After a couple of days setting up with Anthony, we were ahead of the game when the course delegates arrived on the Wednesday. There were about 25 of us in total, including local self builders, architects, conservation officers, Scholars, Fellows and a good group from the SPAB HQ in London.

We opened the bidding with tea (the only way to start any day of mud building) and several very interesting lectures on building with earth regionally and internationally by Jason Mordan and Stafford Holmes, as well as an introduction in the mud building tradition of technique of the East Midlands by Anthony.

After another quick cup of tea, it was time for course delegates to get their hands dirty! Guided by time-served mudman Derek, myself and Anthony, we began to make repairs to the bee damaged wall at Slawston. The wall had been a victim of masonry bees who had made their home in it – an all too common sight in earth buildings across the world. Mud has a great ability to store heat overnight in its thermal mass and is very easy to burrow in to, making it a perfect place for the bees to make their home.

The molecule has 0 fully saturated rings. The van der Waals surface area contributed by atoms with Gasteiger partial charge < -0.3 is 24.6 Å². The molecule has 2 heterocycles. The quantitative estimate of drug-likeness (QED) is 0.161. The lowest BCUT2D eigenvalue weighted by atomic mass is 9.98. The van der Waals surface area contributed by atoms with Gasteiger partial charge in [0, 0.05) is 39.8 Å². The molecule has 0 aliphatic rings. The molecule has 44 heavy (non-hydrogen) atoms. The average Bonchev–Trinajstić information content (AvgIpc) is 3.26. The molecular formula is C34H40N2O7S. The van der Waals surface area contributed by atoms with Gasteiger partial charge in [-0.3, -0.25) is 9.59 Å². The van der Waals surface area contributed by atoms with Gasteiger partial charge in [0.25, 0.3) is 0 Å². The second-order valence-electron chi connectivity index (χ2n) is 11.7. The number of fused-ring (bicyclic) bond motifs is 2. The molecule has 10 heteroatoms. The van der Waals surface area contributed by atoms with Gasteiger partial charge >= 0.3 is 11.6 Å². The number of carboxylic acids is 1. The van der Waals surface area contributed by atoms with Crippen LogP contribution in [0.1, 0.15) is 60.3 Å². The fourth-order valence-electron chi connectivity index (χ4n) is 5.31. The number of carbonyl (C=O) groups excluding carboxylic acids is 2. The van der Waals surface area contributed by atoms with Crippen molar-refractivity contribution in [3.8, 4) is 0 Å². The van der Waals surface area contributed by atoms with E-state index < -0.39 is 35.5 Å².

P1110545Although the wall looks in a pretty sad state of repair, it is built so wide that really the bee damage is only superficial. Given enough time the bees will eventually burrow far enough to cause structural damage but with good maintenance this is unlikely to happen. Everyone got stuck in, mixing by foot and applying by hand. Mud building is a very labour intensive process but working together makes it great fun as well!

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Course delegates also had the opportunity to make mud bricks and blocks, as well as a small rammed earth wall. Local school visits were run along side the main course, where participants had the chance to get their hands dirty and take their knowledge of making mud pies to the next level!

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In the evening we were joined by building archaeologist, David Smith who gave an extremely interesting presentation on local mud buildings, rafterless thatch and much more.